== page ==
The German lifestyle was quite fun, as the German people love celebrating everything. No matter what you interest was, there was always some sort of festival to attend. I was there throughout Spring, and I managed to attend many of the Spring festivals in each of the different cities I visited as they are usually not held on the same weekend. There was also twice weekly fresh food markets held in Marburg, and some were held on university grounds, so were very popular as a source of lunch and breakfast during our university breaks. The German people are also very involved in their clubs – which is great for international students, as I found it gave me the opportunity to meet locals, and broaden your understanding of the culture and even travel to places you wouldn’t usually travel to. I personally joined the Marburg women’s field hockey team, and met many new people. Friends of mine also joined the lacrosse, rugby union, fencing, tandem partner (where you practice your German skills on a local, who then in turn, practices their English skills on you) and ultimate Frisbee clubs.
What were the most rewarding aspects of your exchange experience?
Definitely the most rewarding aspect of my exchange experience was feeling more confident in my language skills. I did not realise how much I had learnt until my travels after my exchange semester had ended. When I travelled through Austria, Liechtenstein, and Switzerland at the end of my exchange, I was able to ask directions, and engage in conversations with strangers, without too much trouble. The most interesting example of this, was when I decided to do a week-long cruise through the Mediterranean. Because I booked my tickets in Germany, the cruise company thought I was German, and seated me with only German speakers in the ship’s dining room. Initially, I was a little concerned at my ability to communicate with my dinner companions, but it soon became apparent that they appreciate my efforts to speak in German to them – even if my conversation skills were not perfect. Another example that made me feel that my language skills had become better, was when I attended my first German class. My tutor, Beat Lehmann complimented me on my reading and comprehension skills – claiming that it was obvious that I had made progress while on exchange.
Did you experience any difficulties?
Overall, I do not feel that I experienced too many difficulties while on exchange. Surprisingly, I did not feel home sick, or unduly stressed. I feel that this was probably due to how well organised the program was, as I felt that I had a support network in Germany, even if they were not family.
I found that I would become exhausted from speaking and trying to understand German all day long, and would usually not speak German on weekends or evenings unless I was at a restaurant, shops, or at a German friend’s home. Because the majority of the IUSP students were from an English speaking background (American and Canadian), I was regularly at risk of speaking too much English, and as a consequence, I feel that I probably did not immerse myself in the language or culture as much as I could have, as we would usually speak English amongst ourselves.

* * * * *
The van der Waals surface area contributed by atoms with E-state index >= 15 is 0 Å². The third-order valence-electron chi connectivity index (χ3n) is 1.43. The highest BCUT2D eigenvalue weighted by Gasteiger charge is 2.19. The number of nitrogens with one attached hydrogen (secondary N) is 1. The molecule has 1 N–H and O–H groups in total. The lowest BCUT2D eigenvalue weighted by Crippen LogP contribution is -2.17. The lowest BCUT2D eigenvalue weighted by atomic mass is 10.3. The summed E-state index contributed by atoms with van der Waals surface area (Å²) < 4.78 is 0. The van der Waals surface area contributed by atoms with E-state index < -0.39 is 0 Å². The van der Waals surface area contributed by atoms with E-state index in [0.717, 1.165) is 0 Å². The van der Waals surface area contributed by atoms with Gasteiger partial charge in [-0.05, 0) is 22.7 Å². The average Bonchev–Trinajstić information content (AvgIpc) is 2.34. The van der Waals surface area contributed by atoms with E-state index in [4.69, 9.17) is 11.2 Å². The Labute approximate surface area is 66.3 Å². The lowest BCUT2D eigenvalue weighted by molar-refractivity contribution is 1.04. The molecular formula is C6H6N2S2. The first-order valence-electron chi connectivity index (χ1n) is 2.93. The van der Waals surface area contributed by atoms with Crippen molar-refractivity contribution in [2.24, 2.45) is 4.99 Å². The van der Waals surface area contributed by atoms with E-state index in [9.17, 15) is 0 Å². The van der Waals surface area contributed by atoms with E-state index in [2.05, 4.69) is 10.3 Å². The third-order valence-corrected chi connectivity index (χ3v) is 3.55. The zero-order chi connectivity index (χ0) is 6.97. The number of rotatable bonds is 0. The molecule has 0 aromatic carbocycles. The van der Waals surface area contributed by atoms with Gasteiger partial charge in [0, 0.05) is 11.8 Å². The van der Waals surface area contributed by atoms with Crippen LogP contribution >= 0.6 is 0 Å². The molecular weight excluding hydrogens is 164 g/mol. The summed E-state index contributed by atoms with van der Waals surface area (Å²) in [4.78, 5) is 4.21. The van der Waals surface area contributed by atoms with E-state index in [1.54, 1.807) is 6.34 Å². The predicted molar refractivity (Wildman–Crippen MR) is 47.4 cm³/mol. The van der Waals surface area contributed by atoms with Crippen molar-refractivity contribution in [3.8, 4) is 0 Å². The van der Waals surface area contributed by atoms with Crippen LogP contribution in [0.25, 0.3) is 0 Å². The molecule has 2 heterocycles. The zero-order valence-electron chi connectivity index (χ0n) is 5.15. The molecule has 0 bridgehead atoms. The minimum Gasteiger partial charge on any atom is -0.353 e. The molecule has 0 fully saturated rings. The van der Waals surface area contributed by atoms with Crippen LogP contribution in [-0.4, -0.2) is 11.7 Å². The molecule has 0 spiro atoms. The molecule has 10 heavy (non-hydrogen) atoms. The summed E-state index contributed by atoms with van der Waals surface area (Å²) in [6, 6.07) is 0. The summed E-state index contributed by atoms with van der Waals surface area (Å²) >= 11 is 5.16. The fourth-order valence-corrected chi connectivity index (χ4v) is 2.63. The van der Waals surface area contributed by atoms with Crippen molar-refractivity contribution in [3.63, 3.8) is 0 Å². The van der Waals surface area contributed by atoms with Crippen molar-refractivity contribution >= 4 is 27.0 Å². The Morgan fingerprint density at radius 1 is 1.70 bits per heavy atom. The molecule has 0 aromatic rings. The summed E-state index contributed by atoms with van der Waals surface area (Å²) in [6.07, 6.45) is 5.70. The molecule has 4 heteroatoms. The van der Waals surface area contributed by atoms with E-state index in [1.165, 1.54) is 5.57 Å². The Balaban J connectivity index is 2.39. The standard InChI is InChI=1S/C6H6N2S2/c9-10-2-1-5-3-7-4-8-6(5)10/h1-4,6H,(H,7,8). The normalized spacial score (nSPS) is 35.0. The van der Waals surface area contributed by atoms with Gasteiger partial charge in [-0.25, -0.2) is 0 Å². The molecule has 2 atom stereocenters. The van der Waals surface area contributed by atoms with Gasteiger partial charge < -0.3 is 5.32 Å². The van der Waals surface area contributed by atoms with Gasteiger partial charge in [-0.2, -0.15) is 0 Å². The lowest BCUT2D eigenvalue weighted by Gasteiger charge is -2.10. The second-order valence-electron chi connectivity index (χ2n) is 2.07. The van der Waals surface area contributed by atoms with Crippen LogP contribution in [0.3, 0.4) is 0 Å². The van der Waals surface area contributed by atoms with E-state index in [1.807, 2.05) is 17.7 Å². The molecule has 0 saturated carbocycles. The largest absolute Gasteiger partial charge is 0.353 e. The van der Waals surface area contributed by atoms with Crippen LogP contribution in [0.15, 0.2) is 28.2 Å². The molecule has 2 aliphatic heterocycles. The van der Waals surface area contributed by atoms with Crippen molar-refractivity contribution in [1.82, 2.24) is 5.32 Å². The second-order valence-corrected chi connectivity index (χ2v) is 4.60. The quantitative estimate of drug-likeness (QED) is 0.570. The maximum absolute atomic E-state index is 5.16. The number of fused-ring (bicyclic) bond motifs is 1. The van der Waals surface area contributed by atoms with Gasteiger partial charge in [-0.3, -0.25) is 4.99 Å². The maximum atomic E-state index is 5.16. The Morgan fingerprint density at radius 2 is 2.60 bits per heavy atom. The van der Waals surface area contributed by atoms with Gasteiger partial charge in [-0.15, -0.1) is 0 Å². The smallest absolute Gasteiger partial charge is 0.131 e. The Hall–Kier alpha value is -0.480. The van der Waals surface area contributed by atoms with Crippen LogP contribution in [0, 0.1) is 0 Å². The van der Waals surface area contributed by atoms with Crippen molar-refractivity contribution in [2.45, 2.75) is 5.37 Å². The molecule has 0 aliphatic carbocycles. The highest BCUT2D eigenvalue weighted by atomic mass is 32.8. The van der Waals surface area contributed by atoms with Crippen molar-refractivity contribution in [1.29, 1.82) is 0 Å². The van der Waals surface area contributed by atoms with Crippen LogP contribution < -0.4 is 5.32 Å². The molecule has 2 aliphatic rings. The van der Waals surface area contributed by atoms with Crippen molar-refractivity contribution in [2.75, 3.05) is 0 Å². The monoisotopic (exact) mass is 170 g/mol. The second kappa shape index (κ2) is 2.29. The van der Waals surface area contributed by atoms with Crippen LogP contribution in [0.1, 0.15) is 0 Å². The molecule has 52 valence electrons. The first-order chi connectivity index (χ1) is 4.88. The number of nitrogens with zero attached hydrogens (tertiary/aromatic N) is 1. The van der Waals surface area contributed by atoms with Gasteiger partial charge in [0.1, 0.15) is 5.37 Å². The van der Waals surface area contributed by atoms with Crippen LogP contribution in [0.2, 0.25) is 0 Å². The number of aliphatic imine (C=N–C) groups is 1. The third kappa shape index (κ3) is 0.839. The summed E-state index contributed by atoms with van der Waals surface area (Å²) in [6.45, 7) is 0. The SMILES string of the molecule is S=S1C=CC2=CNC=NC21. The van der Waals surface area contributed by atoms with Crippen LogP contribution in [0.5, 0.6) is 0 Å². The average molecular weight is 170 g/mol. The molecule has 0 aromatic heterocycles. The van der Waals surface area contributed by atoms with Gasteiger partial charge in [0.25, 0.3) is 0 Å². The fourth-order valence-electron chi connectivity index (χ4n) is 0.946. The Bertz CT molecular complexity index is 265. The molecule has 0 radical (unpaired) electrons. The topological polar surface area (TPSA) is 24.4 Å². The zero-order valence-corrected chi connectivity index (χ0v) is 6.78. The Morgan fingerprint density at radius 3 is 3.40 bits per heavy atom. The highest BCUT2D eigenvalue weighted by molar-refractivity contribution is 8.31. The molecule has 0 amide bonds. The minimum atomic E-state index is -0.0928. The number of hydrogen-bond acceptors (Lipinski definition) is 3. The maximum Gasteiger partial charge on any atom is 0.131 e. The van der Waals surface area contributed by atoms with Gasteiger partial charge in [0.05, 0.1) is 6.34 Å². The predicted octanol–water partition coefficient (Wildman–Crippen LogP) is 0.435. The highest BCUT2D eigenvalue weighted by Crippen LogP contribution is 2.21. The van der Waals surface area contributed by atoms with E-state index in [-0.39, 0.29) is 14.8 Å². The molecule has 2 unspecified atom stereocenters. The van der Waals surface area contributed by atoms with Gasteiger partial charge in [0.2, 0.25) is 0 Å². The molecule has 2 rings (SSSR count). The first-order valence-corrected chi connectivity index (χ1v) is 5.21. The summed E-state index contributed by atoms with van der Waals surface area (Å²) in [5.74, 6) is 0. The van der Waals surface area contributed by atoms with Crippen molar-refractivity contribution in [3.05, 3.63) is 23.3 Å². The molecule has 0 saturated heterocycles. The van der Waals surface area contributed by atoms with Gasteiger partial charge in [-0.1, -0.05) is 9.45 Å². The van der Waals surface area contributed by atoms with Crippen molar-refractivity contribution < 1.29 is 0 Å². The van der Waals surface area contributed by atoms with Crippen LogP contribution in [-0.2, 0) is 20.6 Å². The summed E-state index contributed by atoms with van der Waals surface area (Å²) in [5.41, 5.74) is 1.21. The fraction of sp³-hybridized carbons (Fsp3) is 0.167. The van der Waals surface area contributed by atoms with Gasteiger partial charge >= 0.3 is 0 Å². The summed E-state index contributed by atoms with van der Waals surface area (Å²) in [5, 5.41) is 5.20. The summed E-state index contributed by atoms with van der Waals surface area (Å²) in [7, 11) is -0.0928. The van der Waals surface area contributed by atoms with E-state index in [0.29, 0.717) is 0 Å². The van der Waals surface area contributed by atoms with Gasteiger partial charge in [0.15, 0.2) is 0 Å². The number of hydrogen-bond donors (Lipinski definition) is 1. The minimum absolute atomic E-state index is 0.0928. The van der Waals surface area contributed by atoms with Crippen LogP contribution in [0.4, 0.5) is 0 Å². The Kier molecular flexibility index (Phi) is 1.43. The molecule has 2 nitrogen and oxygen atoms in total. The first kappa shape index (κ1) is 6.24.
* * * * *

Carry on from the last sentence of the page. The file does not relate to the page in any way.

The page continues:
The only real culture shock I experienced was with regard to the differences in what I considered to be common rules of etiquette. The people in Marburg seemed to be indifferent to allowing people off public transport before boarding, or assisting the elderly, disabled or people with babies/children in any way. I think this was particularly stressful to be because of the fact that the city of Marburg hosts the largest singular population of blind and disabled people in Germany due to the School for the Blind established there. People generally did not make room for others on the designated walking paths – instead choosing to walk abreast, and there seemed to be little regard for forming lines and waiting for your turn – and this made me quite angry, as I would naturally assist others when the need presented itself. This may have been because Marburg was largely a young, transient population, but it frustrated me nonetheless, as it was an occurrence that I saw multiple times a day.
It took me quite a while to become used to German shopping, as you cannot buy medications in shopping centre, and Germans seem to prefer to make food from scratch, rather than buy ready-made, or pre packaged goods. Needless to say, I became very good at cooking from scratch. Once I became used to where I could buy all my grocery needs, and making sure I kept my re-usable shopping bag on me at all times, I was fine. It was also a new experience to me, to only buy goods as I needed them, as I was used to having a car, and buying 2 weeks worth of food. In Germany this is not the normal thing to do, so I had to adjust my meal planning to suit this.
What advice would you give a JCU student going to your host university?
The advice that I would give to another JCU student going to Philipps Universitaet, would be to become as involved in the community as possible, without alienating yourself from the other IUSP students. The other IUSP students will be the people you end up spending the majority of your time with – and are a good support network for study, travel, and socialising. Trying to immerse yourself too much and disregarding the IUSP staff and students will cause unnecessary issues for you. I personally did not have this problem, but witnessed others who did this, and largely regretted it by the end of their exchange, as they missed out on the camaraderie and friendships that developed from this – many experienced homesickness because they did not have a support network. The best way I found to immerse yourself without ostracising myself from the IUSP community, was to join in as many local activities and groups as possible – as this was a positive and easy way to meet German locals, other exchange students and make the most of practising your German in a fun environment of your peers.
Another thing that I would recommend is to make the most of the flexibility and long weekends that being a student of IUSP gives you – remembering that it is a privilege, not a right - and make the effort to see as much of Germany and the surrounding countries, so that you can apply yourself completely to your assignments and classes on the few days a week that you have class.
I thoroughly recommend IUSP for students, as I had a fantastic time, and enjoyed many different experiences, as well as made plenty of new friends. I particularly feel that IUSP would be most beneficial to students that have little or no German skills, students who have not travelled overseas before, and students who do not have a lot of experience being away from their family, and may need a stronger support network, as the staff of IUSP provide mentors, 24/7 emergency support, and a very well organised programme, ensuring that all issues (eg. Accommodation, (de)registration, city/class information) are address quickly and without stress. All the student will need to do is turn up, and enjoy the experience. Studying in Marburg also has the benefits of a small town lifestyle, as it is easy to find your way around, and everything is in close proximity. If any JCU students are interested in attending IUSP, I am happy to talk to them about what they may expect.